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Cyber Pros Turn to Cybercrime as Salaries Stagnate

Cybersecurity professionals are increasingly prepared to moonlight as cybercriminals in a bid to top up their salaries, according to new research from the Chartered Institute of Information Security (CIISec).

The institute enlisted the help of a former police officer and covert operative to analyze dark web forum job adverts from June to December 2023.

What he found was a surprising number of what seemed to be cybersecurity professionals at various stages of their career prepared to sell their skills for nefarious ends.

“After years of working in the cybersecurity and law enforcement fields, it becomes relatively easy to spot cybercriminals from professionals moonlighting from other industries,” he explained.

“These adverts might allude to current legitimate professional roles, or be written in the same way as someone advertising their services on platforms like LinkedIn. In an industry that is already struggling to stop adversaries, it’s worrying to see that bright, capable people have been enticed to the criminal side.”

Read more on security skills shortages: #InfosecurityEurope: It’s Time to Think Creatively to Combat Skills Shortages

The study revealed three types of professional touting for business on underground sites:

  • Experienced IT and cybersecurity professionals, including pen testers, AI prompt engineers and web developers. Some claimed to work for a “global software agency” while others stated they needed a “second job”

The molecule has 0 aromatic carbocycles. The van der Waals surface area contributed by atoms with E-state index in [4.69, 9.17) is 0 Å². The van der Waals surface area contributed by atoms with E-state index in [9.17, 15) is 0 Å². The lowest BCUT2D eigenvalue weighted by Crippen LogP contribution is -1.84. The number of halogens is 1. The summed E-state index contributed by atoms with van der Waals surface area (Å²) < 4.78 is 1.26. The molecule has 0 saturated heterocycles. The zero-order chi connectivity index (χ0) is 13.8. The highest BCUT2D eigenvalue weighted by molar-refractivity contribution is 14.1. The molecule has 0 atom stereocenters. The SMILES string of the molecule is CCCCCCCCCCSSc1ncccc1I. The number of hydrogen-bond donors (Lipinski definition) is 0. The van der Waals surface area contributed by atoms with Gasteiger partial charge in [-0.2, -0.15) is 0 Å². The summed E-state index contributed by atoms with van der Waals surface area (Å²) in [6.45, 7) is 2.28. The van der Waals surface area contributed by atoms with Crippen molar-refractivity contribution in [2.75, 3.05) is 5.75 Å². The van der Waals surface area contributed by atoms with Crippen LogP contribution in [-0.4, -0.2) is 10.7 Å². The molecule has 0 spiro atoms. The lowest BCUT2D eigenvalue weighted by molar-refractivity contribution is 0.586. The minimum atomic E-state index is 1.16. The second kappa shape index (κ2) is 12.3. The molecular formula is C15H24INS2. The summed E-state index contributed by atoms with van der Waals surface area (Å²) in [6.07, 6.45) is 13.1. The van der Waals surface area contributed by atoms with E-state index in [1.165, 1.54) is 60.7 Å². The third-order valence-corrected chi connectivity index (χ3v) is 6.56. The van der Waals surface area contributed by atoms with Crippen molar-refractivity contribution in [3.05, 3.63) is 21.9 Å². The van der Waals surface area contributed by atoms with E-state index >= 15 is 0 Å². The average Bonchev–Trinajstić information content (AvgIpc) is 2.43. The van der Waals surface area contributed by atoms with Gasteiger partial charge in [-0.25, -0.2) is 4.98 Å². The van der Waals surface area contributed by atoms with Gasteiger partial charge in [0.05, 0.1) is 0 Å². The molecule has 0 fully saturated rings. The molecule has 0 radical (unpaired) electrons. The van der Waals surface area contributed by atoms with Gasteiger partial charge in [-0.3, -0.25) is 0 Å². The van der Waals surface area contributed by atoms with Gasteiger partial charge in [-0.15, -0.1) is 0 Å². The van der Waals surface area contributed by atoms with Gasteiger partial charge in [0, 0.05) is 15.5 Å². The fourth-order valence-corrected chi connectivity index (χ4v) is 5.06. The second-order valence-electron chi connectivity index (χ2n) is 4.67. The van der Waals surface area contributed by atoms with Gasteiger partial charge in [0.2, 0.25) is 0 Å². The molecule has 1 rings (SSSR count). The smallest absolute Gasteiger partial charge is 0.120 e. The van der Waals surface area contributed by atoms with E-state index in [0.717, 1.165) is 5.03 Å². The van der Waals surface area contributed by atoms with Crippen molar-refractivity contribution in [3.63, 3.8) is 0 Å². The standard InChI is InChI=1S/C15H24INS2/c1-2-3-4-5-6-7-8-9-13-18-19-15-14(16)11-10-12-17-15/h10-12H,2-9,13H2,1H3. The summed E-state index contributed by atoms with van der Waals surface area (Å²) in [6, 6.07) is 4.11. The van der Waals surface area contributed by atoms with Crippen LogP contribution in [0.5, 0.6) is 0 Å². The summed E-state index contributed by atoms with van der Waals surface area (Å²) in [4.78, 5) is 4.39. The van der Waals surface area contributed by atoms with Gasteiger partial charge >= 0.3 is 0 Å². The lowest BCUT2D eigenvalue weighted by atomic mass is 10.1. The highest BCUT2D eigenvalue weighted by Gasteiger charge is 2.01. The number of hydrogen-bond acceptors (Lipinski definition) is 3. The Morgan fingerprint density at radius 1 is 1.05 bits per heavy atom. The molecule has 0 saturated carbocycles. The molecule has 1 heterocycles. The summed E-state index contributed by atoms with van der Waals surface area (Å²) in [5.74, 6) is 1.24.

• New starters in cybersecurity looking for both work and training. Professional hacking groups also advertise for young talent, with some offering on-the-job training in areas such as OSINT and social media hacking
  • Professionals from industries outside cybersecurity/IT, including PR, content creation and even one out-of-work voice actor advertising for work on phishing campaigns

CIISec warned that, in many cases, salaries do not reflect the long hours and high-stress environments that many security professionals find themselves in. CIISec CEO, Amanda Finch, cited Gartner research revealing that 25% of security leaders will leave the industry by 2025 due to work-related stress.

“Our analysis shows that highly skilled individuals are turning to cybercrime. And given the number of people projected to leave the industry, many of those will be desperate enough to seek work in an area that promises large rewards for their already-existing skills and knowledge,” she argued.

“Preventing this means ensuring we are doing all we can as an industry to attract and retain talent.”

Finch called on the industry to increase salaries and improve working conditions, or risk as many as 10% of the workforce leaving a profession already experiencing persistent skills shortages.

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